FILE PHOTO: A rose is seen on a giant rainbow flag at a pro same-sex marriage party after couples registered their marriages in Taipei, Taiwan May 24, 2019. REUTERS/Tyrone Siu

By Jonathan Stempel

(Reuters) – A federal appeals court on Friday revived a lawsuit by a Minnesota couple challenging a state law requiring that their video production company film same-sex weddings, which they say violates their Christian beliefs.

In a 2-1 decision, the 8th U.S. Circuit Court of Appeals in St. Paul, Minnesota, said Angel and Carl Larsen can try to show that the law violates their rights to free speech and freely exercise their religious beliefs under the First Amendment of the U.S. Constitution.

Circuit Judge David Stras, an appointee of President Donald Trump, called videos by the St Cloud, Minnesota couple “a medium for the communication of ideas about marriage,” and said the state’s law “is targeting speech itself.”

The court ordered U.S. District Judge John Tunheim in Minneapolis to decide whether the Larsens and their Telescope Media Group deserve a preliminary injunction against the law, which subjects violators to fines and possible jail time. Tunheim had dismissed the lawsuit in September 2017.

Minnesota Attorney General Keith Ellison, whose office defended the law, did not immediately respond to requests for comment.

“Angel and I serve everyone,” Carl Larsen said, in a statement provided by his lawyers at Alliance Defending Freedom. “We just can’t produce films promoting every message.”

The case is among several in recent years where private business owners or individuals invoked their religious beliefs to deny services to same-sex couples.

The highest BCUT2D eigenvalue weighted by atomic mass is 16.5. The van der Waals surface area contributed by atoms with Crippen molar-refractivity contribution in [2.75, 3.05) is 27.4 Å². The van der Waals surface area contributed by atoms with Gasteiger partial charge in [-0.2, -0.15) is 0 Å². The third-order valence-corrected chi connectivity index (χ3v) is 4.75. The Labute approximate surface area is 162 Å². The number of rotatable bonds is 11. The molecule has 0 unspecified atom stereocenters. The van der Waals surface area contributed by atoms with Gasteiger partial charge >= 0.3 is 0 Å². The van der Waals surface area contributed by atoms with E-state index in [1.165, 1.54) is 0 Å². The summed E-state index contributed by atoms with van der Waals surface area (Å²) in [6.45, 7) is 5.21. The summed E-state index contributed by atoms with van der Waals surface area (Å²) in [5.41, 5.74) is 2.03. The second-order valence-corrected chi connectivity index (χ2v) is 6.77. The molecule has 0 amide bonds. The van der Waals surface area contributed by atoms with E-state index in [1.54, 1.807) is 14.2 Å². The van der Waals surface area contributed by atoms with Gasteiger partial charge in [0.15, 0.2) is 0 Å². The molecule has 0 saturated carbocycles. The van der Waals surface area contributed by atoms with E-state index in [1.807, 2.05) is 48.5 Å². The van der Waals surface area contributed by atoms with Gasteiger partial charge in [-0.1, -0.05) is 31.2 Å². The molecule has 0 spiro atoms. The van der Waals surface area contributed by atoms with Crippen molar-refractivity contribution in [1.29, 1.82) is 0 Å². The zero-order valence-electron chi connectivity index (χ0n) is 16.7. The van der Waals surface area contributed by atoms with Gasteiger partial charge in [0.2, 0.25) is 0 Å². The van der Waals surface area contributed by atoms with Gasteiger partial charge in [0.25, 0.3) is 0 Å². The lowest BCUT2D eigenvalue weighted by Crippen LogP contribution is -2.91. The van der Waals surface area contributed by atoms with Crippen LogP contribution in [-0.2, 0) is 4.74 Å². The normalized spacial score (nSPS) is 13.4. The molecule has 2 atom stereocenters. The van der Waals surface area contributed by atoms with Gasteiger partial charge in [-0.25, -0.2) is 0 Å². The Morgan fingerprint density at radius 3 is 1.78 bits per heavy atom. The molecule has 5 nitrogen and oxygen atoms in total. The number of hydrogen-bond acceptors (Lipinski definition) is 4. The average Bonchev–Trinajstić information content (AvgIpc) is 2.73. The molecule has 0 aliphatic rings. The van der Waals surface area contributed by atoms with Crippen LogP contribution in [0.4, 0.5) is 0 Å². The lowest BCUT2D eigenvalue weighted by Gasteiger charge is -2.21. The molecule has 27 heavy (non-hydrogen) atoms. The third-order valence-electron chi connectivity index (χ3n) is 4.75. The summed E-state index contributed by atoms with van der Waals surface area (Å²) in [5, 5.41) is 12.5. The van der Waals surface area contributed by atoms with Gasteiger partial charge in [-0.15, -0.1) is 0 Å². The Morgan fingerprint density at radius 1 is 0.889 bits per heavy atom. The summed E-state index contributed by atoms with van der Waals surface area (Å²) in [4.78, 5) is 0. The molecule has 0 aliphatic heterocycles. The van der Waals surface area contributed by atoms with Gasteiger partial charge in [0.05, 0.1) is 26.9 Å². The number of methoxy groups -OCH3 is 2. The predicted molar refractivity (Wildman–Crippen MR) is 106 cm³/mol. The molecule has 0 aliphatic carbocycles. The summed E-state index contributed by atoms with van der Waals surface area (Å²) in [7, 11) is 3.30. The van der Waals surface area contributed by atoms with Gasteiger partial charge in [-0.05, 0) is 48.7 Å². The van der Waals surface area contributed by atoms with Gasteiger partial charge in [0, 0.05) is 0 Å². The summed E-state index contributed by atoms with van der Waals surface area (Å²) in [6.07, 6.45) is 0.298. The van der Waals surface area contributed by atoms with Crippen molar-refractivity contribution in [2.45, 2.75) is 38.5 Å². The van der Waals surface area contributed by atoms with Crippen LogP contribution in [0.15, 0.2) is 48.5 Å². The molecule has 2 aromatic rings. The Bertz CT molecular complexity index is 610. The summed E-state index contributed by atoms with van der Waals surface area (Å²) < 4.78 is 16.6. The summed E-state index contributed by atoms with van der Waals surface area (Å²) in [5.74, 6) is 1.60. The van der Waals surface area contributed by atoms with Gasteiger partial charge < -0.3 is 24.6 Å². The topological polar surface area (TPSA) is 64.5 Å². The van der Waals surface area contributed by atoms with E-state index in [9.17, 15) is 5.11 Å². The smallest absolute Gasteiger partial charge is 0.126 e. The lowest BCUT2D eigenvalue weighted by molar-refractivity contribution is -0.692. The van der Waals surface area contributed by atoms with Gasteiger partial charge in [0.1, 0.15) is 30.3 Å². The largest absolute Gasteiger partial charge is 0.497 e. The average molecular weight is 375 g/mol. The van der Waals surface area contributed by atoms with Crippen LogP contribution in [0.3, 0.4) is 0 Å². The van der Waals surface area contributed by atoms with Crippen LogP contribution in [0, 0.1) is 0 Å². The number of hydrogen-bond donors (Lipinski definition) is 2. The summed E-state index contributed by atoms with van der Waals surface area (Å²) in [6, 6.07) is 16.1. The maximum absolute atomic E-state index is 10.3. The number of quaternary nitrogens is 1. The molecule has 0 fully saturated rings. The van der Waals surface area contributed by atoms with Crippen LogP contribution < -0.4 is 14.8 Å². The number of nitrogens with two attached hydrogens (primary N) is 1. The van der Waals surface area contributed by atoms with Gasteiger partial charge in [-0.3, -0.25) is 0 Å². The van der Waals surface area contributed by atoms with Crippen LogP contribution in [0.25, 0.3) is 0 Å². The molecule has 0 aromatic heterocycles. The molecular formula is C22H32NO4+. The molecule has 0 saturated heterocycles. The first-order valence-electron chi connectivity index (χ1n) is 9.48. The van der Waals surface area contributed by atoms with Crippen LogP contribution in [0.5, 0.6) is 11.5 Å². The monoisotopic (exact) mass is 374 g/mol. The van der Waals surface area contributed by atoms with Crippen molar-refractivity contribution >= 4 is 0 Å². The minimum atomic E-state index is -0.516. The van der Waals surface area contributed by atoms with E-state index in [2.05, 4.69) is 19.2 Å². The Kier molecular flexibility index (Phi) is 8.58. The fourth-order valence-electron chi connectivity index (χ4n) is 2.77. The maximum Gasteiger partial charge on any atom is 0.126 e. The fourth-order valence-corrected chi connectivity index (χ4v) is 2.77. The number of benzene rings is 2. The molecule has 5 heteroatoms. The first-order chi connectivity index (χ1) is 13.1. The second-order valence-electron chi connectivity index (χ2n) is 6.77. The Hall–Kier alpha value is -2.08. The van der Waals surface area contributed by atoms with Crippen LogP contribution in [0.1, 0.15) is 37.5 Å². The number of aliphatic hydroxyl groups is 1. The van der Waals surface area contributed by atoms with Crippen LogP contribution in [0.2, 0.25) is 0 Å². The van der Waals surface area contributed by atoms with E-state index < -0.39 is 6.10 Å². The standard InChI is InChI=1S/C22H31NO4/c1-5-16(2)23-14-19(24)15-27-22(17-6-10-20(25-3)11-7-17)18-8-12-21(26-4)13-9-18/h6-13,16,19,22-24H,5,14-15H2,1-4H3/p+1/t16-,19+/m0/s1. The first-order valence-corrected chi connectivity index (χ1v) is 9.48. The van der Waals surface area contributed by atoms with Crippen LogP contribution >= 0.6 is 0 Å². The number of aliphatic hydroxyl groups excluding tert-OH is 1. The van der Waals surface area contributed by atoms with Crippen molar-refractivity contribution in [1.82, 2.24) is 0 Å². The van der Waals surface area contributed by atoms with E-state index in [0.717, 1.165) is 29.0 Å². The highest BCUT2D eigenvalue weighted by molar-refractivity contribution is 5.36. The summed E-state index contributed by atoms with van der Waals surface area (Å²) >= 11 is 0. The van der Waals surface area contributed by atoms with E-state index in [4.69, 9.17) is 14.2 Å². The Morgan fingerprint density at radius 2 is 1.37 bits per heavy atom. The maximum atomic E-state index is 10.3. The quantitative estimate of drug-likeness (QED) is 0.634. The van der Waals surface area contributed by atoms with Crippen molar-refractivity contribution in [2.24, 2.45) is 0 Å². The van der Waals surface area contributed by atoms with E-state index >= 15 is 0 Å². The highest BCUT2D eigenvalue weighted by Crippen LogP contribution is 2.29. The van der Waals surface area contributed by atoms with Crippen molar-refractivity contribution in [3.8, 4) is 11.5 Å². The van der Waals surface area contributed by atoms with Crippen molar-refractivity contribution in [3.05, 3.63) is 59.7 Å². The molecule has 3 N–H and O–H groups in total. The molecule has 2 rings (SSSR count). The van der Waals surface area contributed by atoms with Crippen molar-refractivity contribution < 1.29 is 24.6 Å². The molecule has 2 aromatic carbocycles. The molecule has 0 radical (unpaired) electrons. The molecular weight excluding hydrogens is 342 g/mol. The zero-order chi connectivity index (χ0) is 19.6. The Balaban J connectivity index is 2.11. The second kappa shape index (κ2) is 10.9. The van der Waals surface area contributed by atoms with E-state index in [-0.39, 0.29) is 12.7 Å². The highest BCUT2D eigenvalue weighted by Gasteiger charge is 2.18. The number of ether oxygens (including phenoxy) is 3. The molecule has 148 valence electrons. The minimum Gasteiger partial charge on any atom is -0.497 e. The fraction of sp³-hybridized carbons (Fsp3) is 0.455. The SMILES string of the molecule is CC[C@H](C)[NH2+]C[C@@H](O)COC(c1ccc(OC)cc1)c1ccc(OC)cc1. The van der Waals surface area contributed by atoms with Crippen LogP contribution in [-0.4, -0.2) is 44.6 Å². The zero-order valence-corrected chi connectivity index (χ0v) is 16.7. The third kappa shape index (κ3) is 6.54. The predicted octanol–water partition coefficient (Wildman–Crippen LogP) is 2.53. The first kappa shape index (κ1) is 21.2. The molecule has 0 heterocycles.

In June, for example, the Washington Supreme Court ruled for a second time against a Christian florist for refusing to sell flowers to a same-sex couple for their wedding, setting up a potential clash at the U.S. Supreme Court.

Meanwhile, Kentucky county clerk Kim Davis in 2015 cited her religious beliefs in refusing to issue marriage licenses to same-sex couples.

Same-sex marriage became legal in Minnesota in 2013, and nationwide in 2015.

The Larsens said they wanted to use their talents to honor God, including by producing wedding videos promoting marriage as a “sacrificial covenant between one man and one woman.”

Minnesota objected, saying the Larsens had to produce videos of same-sex weddings as well as opposite-sex weddings, or else produce none.

But in Friday’s decision, Stras said the Larsens could try to show that Minnesota law interfered with their message “by requiring them to say something they otherwise would not.”

He distinguished antidiscrimination laws targeting conduct and only incidentally affecting speech, calling it “unquestionably” acceptable to require an employer to remove a “White Applicants Only” sign.

Circuit Judge Jane Kelly dissented, saying the majority’s approach could support treating customers differently based on sex, race, religion and disability.

“Nothing stops a business owner from using today’s decision to justify new forms of discrimination tomorrow,” she wrote. “In this country’s long and difficult journey to combat all forms of discrimination, the court’s ruling represents a major step backward.”

The case is Telescope Media Group et al v Lucero, 8th U.S. Circuit Court of Appeals, No. 17-3352.